Posole Soup with Green Tomato and Brussels Sprout Salsa
    Serves 10 people not afraid of your artistic interpretations of recipes

    1# smoked pig tails
    2 pig feet
    3# pork butt cut into 2 inch cubes
    ½ large yellow onion diced small
    1/4c garlic very roughly chopped
    2 passila chiles stemmed seeded and torn
    1 ancho chile stemmed seeded and torn
    1T Kosher salt
    1T dried oregano
    1T dried chile powder
    2 limes
    2 15oz cans of posole/hominy rinsed and drained
    ½# pork skin
    1c radishes diced small
    1c Brussels sprouts sliced thinly
    ½ jalapeno seeded and minced
    2T chopped fresh oregeno
    1 green tomato diced small

    An exercise in simplicity of preparation is needed in order to preserve the classic style of this dish. Take all of the pig parts you intend to use, the ones listed were the ones I had around the house, place them into a large pot with the onion, garlic, chiles, salt, dried oregano, chile powder and the zest of the 2 limes. Fill the pot with water until it reaches 4 inches above the meat and place over high heat on your stove. As the broth begins to bubble, take a trusty spoon and remove any of the foam and fat that rise to the surface. Cover the pot and let it slowly simmer for 1 hours and 45 minutes. Add the posole/hominy to the pot to cook for another 30 minutes. Season with additional salt to taste if you sense that it needs it. Remove the feet and pick out the bones. Coarsely chop the meat of the feet and add back to the pot. You can either choose to do the same with the tails or not.
    While the broth is seducing the pork, bake the pork skins in the same manner as described in the “chilaquiles” recipe on a previous post. Its on this website, just look for it. Set them aside for later to be used as a garnish.
    To make the salsa: Toss the radish, Brussels sprouts, jalapeno, fresh oregano, green tomato, the juice of the 2 limes and a pinch of salt together. Let the “salsa” wait for the cue at room temperature.
    Ladle the P0sole soup into bowls for your guests and garnish with a heaping spoon of salsa and some strips of crispy pork skin. Then bathe in the success of your honest or dishonest intentions for the evening.


    I would like to introduce our new mascots straight from the local Humane Society. They have been a tremendous help these past few days. Rooter and Tooter. They are both mutt brothers that are half pathetic and half ridiculous!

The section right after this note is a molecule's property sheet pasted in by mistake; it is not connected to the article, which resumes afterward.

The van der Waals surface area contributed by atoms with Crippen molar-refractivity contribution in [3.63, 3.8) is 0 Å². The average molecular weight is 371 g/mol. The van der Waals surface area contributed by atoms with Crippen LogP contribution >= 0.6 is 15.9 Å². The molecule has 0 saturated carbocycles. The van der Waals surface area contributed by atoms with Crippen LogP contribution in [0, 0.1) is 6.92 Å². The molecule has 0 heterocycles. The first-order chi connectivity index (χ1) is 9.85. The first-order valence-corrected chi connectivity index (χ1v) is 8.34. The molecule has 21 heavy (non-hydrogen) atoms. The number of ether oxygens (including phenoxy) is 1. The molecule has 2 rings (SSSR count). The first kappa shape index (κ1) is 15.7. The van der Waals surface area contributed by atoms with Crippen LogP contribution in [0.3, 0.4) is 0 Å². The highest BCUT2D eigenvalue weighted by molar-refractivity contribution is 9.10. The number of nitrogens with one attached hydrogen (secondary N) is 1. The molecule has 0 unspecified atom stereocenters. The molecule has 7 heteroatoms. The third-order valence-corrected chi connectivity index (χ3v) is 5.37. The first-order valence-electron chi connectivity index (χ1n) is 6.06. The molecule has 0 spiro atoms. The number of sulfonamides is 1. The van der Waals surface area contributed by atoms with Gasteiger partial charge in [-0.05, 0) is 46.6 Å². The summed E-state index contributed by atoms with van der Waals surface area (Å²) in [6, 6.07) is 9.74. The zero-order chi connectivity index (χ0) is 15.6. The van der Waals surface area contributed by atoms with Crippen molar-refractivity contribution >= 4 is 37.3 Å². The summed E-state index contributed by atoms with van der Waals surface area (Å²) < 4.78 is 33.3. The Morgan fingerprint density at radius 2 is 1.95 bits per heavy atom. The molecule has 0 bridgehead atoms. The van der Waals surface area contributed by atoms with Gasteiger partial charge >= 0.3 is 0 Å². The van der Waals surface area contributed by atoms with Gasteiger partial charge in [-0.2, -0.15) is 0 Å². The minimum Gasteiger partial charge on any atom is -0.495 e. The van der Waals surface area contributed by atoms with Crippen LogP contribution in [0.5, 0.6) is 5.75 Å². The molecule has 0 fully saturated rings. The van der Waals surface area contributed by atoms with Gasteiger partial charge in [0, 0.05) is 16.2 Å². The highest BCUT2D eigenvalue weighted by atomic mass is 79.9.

3. Some Things Are Better Left Unsaid: Oxtail Grilled Cheese with Cognac Raisin Jam

    May 12, 2011 by David Bridges


    Do you ever wonder about the words you say to some people? Do they absorb it or does it actually make a difference in their lives? Will they remember what you say? Do they even give a shit? I can’t say why I remember Thomas Keller telling me, “There is no such thing as creation anymore, only inspiration”. Conversely, I can’t say why my memory limits my recall of my mother’s birthday (it is in some month that starts with a “J”—but not January, I remember that much). Maybe it is a simple matter of unconscious importance. If I dole the blame onto the unconscious, that frees me from liability.
    I am taking inspiration from my friend Bryan Jandres at Bouchon in Yountville, “Sometimes it fun to explain, analyze and talk about wine. Sometimes its fun to just put a good bottle on the table and let it all work out”. There is no pre-amble to accessorize this Oxtail Grilled Cheese with Cognac Raisin Jam. I’m just putting it out on the table and letting the silence wax the poetry.

    Oxtail Grilled Cheese with Cognac Raisin Jam
    Serves 6 people looking for comfort among friends

    3# oxtails
    flour for dusting
    olive oil for searing
    1 yellow onion rough chopped
    3 carrots peeled and rough chopped
    2 stalks of celery rough chopped
    1/4c garlic cloves
    2 sprigs of rosemary
    1, 6oz can of tomato paste
    1c water
    2c red wine
    2t ground black pepper
    For the Jam
    1/2c water
    1/2c Cognac
    1/3c sugar
    1 orange juiced
    1c golden raisins
    1, 1/4oz pack of unflavored gelatin
    2t fresh rosemary minced
    1 loaf of crusty multi-grain nut bread
    8oz of creamy French cows milk cheese
    arugula and Creole mustard vinaigrette(from the Boudin de Tete recipe)